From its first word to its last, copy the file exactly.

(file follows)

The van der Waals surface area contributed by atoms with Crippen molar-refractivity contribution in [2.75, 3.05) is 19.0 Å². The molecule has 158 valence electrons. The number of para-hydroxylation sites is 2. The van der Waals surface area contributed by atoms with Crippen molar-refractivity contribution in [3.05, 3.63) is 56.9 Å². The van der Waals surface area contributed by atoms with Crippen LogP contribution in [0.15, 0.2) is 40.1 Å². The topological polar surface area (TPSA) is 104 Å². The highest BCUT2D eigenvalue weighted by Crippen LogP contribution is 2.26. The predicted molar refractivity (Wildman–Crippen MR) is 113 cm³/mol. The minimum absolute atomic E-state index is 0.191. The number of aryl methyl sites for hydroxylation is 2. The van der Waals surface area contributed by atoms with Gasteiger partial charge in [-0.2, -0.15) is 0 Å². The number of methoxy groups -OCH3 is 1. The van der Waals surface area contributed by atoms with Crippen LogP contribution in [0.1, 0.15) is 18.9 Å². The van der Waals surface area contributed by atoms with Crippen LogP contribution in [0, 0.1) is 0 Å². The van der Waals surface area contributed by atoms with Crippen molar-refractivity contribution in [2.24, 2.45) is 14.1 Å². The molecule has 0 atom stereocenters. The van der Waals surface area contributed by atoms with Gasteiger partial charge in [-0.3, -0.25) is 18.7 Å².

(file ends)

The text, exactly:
The van der Waals surface area contributed by atoms with Crippen molar-refractivity contribution in [2.75, 3.05) is 19.0 Å². The molecule has 158 valence electrons. The number of para-hydroxylation sites is 2. The van der Waals surface area contributed by atoms with Crippen molar-refractivity contribution in [3.05, 3.63) is 56.9 Å². The van der Waals surface area contributed by atoms with Crippen LogP contribution in [0.15, 0.2) is 40.1 Å². The topological polar surface area (TPSA) is 104 Å². The highest BCUT2D eigenvalue weighted by Crippen LogP contribution is 2.26. The predicted molar refractivity (Wildman–Crippen MR) is 113 cm³/mol. The minimum absolute atomic E-state index is 0.191. The number of aryl methyl sites for hydroxylation is 2. The van der Waals surface area contributed by atoms with Gasteiger partial charge in [-0.2, -0.15) is 0 Å². The number of methoxy groups -OCH3 is 1. The van der Waals surface area contributed by atoms with Crippen LogP contribution in [0.1, 0.15) is 18.9 Å². The van der Waals surface area contributed by atoms with Crippen LogP contribution in [0, 0.1) is 0 Å². The van der Waals surface area contributed by atoms with Crippen molar-refractivity contribution in [2.24, 2.45) is 14.1 Å². The molecule has 0 atom stereocenters. The van der Waals surface area contributed by atoms with Gasteiger partial charge in [-0.3, -0.25) is 18.7 Å².